We are sanitizing away the next generation’s ability to fight off germs, virus, cooties, etc.

I’m reminded of a time in college when i got crab lice (hey, it was the 80s)
I was terrified, freaked out, called the wisest human I knew (Grandma)

She said “so ya got bugs, in Poland, we had bugs. you never got used to them, but you shave a little, comb a little, they go away. - - - don’t be such a baby”

i loved it, she was awesome. “don’t be such a baby”

of course, I threw away all my bedding, shaved myself “pink floyd style” and doused everything in anti-lice goo from the drugstore.

my hair grew back, i needed new sheets anyhow, and the young lady in question is still a friend on facebook.


#18


#19

Hmm. If you take the total biomass plus the total mass of water and air (and assume it to be roughly constant since the paleozoic era), all the atoms in that population are in constant circulation. To estimate the proportion PDP that were ever dinosaur poop, you would need:

  • The total time for which dinosaurs were a thing, TD
  • The proportion of atoms that were dinosaur poop at a given instant, PDPI
  • The frequency with which an atom is converted from one category of stuff to another, f

Here I’m assuming that, f times per second, an atom randomly switches from being poop to being wood or skin or air. Of course, oxygen atoms never go directly from being glacial ice to chicken bone, but because the number of changes is so enormous over the time period concerned, I think it is a valid approximation.

So, over the interval TD, the proportion of atoms that have ever been involved in the dinosaur poop game is calculated similarly to how you’d calculate the odds of rolling a six in a given number of throws:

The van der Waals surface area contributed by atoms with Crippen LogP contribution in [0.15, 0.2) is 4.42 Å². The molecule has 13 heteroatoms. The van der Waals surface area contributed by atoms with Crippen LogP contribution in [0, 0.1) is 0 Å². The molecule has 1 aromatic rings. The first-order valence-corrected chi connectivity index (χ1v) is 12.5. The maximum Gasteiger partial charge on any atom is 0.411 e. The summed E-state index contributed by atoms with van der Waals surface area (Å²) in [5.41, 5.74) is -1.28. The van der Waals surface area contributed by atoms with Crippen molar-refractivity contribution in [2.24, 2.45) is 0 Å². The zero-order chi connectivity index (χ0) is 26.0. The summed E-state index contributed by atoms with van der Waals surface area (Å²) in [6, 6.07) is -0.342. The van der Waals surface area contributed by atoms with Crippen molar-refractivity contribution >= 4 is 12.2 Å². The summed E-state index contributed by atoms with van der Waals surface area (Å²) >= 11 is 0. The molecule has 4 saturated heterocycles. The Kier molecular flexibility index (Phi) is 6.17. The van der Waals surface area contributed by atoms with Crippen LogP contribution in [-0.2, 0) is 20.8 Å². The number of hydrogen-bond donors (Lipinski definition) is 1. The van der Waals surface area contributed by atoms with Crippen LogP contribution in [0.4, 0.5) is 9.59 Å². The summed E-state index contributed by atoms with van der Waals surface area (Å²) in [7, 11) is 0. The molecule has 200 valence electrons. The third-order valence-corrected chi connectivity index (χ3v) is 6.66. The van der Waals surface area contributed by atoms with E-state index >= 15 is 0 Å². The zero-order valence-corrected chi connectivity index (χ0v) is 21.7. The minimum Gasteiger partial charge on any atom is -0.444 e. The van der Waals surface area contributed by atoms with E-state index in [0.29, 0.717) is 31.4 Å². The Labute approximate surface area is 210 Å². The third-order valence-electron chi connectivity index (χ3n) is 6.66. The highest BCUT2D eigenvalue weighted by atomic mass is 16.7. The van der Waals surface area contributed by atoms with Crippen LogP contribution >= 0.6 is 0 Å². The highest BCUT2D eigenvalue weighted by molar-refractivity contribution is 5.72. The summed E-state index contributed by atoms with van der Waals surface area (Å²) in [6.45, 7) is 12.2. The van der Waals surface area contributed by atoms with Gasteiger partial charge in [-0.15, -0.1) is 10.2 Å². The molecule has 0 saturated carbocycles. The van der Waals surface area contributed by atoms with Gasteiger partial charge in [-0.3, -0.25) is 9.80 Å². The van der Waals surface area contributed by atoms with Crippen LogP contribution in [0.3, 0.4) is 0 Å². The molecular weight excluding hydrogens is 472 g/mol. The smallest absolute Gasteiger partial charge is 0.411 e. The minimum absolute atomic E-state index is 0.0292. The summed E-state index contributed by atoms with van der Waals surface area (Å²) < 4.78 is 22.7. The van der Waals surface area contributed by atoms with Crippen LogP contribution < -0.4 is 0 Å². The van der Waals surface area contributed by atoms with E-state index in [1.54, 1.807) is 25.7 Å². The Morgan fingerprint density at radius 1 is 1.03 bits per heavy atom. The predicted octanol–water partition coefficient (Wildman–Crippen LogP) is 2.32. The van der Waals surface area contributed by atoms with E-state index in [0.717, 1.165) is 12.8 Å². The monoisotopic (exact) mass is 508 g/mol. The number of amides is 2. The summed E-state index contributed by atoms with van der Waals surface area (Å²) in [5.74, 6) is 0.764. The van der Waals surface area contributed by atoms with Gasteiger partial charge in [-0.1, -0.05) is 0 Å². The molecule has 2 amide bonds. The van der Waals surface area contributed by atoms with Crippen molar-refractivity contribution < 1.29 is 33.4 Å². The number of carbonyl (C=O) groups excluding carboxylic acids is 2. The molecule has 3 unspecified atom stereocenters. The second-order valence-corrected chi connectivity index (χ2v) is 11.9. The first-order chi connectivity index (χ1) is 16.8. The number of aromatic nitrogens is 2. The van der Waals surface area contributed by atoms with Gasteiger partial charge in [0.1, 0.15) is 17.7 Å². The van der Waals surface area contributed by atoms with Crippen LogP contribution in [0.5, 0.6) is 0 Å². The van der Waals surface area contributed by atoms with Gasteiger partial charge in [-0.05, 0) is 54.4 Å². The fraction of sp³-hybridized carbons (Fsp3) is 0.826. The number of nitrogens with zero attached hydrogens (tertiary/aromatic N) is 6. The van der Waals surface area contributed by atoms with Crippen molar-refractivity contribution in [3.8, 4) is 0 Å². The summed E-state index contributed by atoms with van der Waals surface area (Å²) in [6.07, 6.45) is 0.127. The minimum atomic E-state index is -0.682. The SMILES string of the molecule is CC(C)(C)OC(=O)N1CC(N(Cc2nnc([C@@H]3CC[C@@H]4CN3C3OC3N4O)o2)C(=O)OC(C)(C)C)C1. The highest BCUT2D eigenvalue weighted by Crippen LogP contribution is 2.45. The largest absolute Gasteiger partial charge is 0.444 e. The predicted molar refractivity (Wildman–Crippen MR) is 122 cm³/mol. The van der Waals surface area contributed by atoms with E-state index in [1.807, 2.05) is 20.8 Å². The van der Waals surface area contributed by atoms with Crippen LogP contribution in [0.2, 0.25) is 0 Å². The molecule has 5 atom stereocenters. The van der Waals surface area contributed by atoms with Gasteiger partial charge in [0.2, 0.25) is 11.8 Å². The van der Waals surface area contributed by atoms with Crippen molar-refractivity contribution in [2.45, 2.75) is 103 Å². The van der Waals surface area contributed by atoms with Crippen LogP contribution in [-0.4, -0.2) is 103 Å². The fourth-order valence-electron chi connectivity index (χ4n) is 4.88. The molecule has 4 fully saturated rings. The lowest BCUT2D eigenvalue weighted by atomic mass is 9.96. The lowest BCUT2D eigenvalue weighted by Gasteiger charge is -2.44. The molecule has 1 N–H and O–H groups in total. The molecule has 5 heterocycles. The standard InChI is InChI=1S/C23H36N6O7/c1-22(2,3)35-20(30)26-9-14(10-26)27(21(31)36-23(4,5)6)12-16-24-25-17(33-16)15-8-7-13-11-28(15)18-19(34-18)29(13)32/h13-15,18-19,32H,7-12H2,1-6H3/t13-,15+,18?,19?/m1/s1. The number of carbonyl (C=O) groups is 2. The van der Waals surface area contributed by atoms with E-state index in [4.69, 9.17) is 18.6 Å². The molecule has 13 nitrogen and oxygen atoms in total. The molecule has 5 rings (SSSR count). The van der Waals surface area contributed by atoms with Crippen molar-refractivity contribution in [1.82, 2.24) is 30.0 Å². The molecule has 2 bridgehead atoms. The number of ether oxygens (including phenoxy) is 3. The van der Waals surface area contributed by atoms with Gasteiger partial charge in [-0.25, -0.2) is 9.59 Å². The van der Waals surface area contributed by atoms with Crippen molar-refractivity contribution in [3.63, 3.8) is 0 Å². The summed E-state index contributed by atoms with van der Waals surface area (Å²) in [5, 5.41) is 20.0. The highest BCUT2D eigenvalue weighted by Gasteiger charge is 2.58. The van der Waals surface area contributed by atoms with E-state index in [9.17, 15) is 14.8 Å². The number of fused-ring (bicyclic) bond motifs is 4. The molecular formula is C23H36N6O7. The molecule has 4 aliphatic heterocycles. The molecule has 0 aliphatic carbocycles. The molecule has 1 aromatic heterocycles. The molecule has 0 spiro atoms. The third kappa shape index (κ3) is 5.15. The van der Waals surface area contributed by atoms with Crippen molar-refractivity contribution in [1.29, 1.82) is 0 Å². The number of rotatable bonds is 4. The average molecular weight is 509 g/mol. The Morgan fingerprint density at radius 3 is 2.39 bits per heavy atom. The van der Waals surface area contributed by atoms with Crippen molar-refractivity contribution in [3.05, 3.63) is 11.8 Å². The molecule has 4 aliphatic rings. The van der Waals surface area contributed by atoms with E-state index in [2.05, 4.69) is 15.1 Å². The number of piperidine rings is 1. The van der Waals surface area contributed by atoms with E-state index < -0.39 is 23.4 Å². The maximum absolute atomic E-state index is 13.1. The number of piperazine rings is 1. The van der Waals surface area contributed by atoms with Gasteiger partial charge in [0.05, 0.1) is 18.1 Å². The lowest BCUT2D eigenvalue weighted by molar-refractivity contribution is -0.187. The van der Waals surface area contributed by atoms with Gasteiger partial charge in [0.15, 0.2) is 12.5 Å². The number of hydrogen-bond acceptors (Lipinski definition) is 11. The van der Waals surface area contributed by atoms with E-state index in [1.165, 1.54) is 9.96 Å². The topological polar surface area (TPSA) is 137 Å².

PDP = 1 - (1 - PDPI) f * TD

(to be clear: by the assumptions above, PDP is also the proportion of dino-poop atoms in a human, or a wooden chair, or a gallon of seawater, since these values are all approximately the same).

According to Wikipedia, TD = 7.3x1015s.

The vast majority of atoms are in the form of air and water (at least carbon, hydrogen, oxygen and nitrogen). Cursory wikiing suggests the proportion of actual biomass is 4x10-7, and I have plucked from my ass that vertebrates account for 0.1% of that. If we assume that for a given animal, about 5% of its mass is lying around in the form of undecomposed poop, then PDPI = 2-11. (For reasons the reader may have spotted, we want a lowball figure here if we’re hoping for an interesting answer)

It is trickier to estimate f, because it encompasses lots of very different processes. For a living organism I’d guess 10-4s-1 – we do a lot of breathing and sweating and being eaten – but for glaciers, or atmospheric nitrogen, I think it’d be much lower. We want a lowball here too, so I will say f = 10-6s-1.

That gives

PDP = 1 - (1 - 2x10-11) 10-6 * 7.3x1015

PDP = 14%

In other words, about 1/8 of your atoms have at some point come out of a dinosaur’s butt, and I would guess the real figure is more like 100%.


#20

I actually was going to say that… 100%
…um… but without all that math.

Edit:
Although, there are many radioactive elements that didn’t exist back then. Those are certainly in our bodies as well.